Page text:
Press Club

Boring Title: Discovering history through chain of title

Title insurance is boring, but Allied Title & Escrow is here to decode the jargon and make it (somewhat) more interesting. This biweekly feature will explore the mundane (but very necessary!) world of title insurance while sharing interesting stories of two friends’ entrepreneurial careers.

Most people tend to think of title work as, well, boring.

In this week’s edition of Boring Title, brought to you by Bill Johnston, Historic Preservationist with Honey Do Today, we discover that a thorough chain of title can reveal a fascinating history of even the most mundane structures, let alone the grand historic houses and structures scattered throughout the DMV.

For Johnston, the historic summarization process begins with a chain of title search, revealing not only the owners, but the circumstances under which they purchased, sold, and divided their properties.

The so-called “Ball-Sellers House” is, simultaneously, both common and uncommon. It represents what the “common (property-owning) man” of Virginia would have dwelt in during the 18th century (the “colonial period”). Its commonality made such houses almost disposable, unlike the grand estates like Mount Vernon or Gunston Hall. Nowadays this makes it all the more rare and through the painstaking analysis of local history, period accounts, and title research, gives us a story that is quite uncommon…

The house was built at some point after 1742, when a yeoman farmer named John Ball was given a land grant of 166 acres by Lord Thomas Fairfax (as in Fairfax County).  His family would later give rise to the name “Ballston” after further development. John worked the land with his wife, five daughters, and quite probably his nearby brothers and nephews until his death in 1766.

In 1766, deed records show that the property was sold to a William Carlin, a tailor by trade from Alexandria who made clothes for, among others, the Washingtons. The Carlins owned the property for over 100 years, until it was sold in 1887. During this time, they constructed an adjoining house, quite possibly another, only one of which remains standing today. The last Carlins also ran a dairy farm, and a vacation spot at a place called “Carlin Springs” (currently on Four-Mile Run) which D.C. and local residents enjoyed for its airy atmosphere, and the springs themselves.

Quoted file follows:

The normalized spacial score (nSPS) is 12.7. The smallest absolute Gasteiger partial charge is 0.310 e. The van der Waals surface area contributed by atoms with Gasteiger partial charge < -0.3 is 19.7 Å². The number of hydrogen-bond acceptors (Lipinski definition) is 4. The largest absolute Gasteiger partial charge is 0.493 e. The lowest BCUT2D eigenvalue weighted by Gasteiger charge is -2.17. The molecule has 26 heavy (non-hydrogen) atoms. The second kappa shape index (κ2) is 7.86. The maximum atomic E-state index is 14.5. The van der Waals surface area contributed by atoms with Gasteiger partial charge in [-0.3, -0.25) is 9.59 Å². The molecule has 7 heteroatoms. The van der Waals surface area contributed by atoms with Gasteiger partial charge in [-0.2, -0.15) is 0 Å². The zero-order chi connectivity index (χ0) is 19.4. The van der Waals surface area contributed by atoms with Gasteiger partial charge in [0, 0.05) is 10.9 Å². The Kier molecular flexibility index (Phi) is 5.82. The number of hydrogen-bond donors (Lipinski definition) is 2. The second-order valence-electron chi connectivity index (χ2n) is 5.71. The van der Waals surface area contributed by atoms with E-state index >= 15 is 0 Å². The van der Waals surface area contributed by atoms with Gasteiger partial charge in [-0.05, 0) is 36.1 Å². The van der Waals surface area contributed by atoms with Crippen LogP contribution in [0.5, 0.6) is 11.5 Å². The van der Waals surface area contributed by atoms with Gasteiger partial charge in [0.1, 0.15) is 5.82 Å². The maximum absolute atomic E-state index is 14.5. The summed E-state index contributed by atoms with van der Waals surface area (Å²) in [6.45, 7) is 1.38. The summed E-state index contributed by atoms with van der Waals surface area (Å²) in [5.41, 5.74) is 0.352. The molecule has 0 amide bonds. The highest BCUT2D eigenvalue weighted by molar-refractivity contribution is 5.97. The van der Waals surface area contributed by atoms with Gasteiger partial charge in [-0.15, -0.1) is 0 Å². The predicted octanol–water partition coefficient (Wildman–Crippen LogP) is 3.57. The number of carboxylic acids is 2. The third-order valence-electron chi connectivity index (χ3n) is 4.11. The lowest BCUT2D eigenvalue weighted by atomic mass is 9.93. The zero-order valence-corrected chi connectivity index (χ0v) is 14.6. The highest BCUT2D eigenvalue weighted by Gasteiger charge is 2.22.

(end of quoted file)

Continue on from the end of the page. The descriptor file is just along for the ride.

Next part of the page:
The last Carlin residents, siblings Andrew and Anne, sold the property in 1887, to two lawyers named Samuel Burdett and William Curtis, who subdivided the land into the neighborhood known as “Glencarlyn.” They intended it to be a neighborhood of modern homes for those of modest means, reinforcing the trend of this modest house as a “Fanfare for the Common Man.”

The house later became a schoolhouse, vacation house and a private residence for a final time under the ownership of the Sellers Family. Marian Rheinhart Sellers sold the property in 1975 for the whopping price of $1, to the Arlington Historical Society. AHS has worked tirelessly using the same research methods that I do: deeds, chains of title, probate/will research, and corresponding inventories as well as written accounts and newspapers. They did this in aid of recreating the house as it would have been around the time it was lived in by the Balls and Carlins.

Maintained by the dues and donations of Arlington residents and patrons alike, the house is well-used by the AHS for community events.

The adjoining house, painted in its original 1880 colors, is now occupied by a tenant under the Resident Curator Program, where the tenant is responsible for upkeep, maintenance, or a bit of restoration in exchange for tenancy.

Want to learn more? Check out the extended version of the history of the Ball-Sellers house. For additional links as well as visitor information, please visit the Arlington Historical Society’s website.

For further inquiries into property history research and historic preservation, Bill Johnston can be reached at [email protected].

Have questions related to title insurance? Email Latane and Matt at [email protected]. Want to use Allied Title & Escrow when you buy a home? Tell your agent when you buy a house to write in Allied Title & Escrow as your settlement company! 

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